but the compiler tells me SettingCategory has no default constructor. I guess when the ControlManager is created it already tries to create the SettingCategory and my way of creating controls_ in the last line is then illegal? I thought of using an initializer list but I guess I can't create my vector there? Also I could make controls_ a pointer but is there another way?
I guess when the ControlManager is created it already tries to create the SettingCategory
Yes, your controls_ object is constructed before the body of the ControlManager ctor even begins. Which means it will fail to construct unless you explicitly call a constructor for it in the initialization list, or unless it has a default constructor.
my way of creating controls_ in the last line is then illegal?
No, that line is perfectly legal. You're constructing a new SettingCategory and assigning it to controls_. That will work fine. The problem is that is an assignment it is not a construction. The construction has already happened.
Also I could make controls_ a pointer but is there another way?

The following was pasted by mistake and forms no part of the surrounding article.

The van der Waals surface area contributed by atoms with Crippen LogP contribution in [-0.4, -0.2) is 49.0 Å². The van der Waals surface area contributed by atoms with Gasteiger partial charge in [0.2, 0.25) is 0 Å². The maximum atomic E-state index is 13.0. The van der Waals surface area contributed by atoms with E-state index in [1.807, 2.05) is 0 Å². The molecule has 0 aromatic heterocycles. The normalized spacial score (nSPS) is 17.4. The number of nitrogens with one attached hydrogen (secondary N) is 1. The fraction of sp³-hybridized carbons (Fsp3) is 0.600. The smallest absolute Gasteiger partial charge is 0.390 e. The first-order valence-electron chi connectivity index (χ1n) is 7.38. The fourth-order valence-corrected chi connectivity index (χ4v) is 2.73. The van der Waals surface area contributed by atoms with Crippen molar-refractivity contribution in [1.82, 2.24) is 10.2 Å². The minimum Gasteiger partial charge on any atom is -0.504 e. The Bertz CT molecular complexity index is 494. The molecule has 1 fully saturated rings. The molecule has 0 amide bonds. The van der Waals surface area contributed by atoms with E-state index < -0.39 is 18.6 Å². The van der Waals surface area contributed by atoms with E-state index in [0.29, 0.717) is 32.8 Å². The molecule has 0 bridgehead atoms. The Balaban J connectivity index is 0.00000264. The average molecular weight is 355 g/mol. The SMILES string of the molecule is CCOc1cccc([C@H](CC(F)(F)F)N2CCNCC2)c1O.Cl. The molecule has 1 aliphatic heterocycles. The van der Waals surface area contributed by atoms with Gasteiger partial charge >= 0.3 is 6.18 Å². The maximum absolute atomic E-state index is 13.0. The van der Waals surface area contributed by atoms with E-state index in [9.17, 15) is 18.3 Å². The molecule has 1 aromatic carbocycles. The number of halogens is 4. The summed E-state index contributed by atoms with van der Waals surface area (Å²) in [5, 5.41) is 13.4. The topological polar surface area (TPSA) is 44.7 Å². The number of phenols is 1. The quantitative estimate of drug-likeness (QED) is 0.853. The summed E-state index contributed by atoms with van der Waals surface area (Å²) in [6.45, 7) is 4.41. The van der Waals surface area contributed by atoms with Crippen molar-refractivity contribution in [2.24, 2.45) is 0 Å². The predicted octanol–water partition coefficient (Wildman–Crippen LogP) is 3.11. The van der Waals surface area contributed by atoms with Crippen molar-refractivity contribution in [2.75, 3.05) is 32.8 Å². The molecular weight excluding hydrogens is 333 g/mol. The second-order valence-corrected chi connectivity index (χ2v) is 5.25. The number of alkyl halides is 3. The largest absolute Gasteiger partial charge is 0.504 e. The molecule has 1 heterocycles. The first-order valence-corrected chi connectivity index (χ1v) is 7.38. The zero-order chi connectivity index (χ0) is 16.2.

That is what I would do.
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controls_ = std::unique_ptr<SettingCategory>( new SettingCategory("Controls", controlsSe) );
Alternatively, you could give SettingCategory a default constructor.
Cubbi's solution is superior to mine. I forgot about C++11's ability to initialize vectors in the initialization list.
I like the look of cubbi's solution too, i'm a bit confused about one thing though:
why can you construct the whole vector without using the keyword vector in the parameter?
is it because the SettingCategory takes a vector as parameter? And inside the vector you create the Setting object only with its parameter values? :D I've never seen this way of writing that before.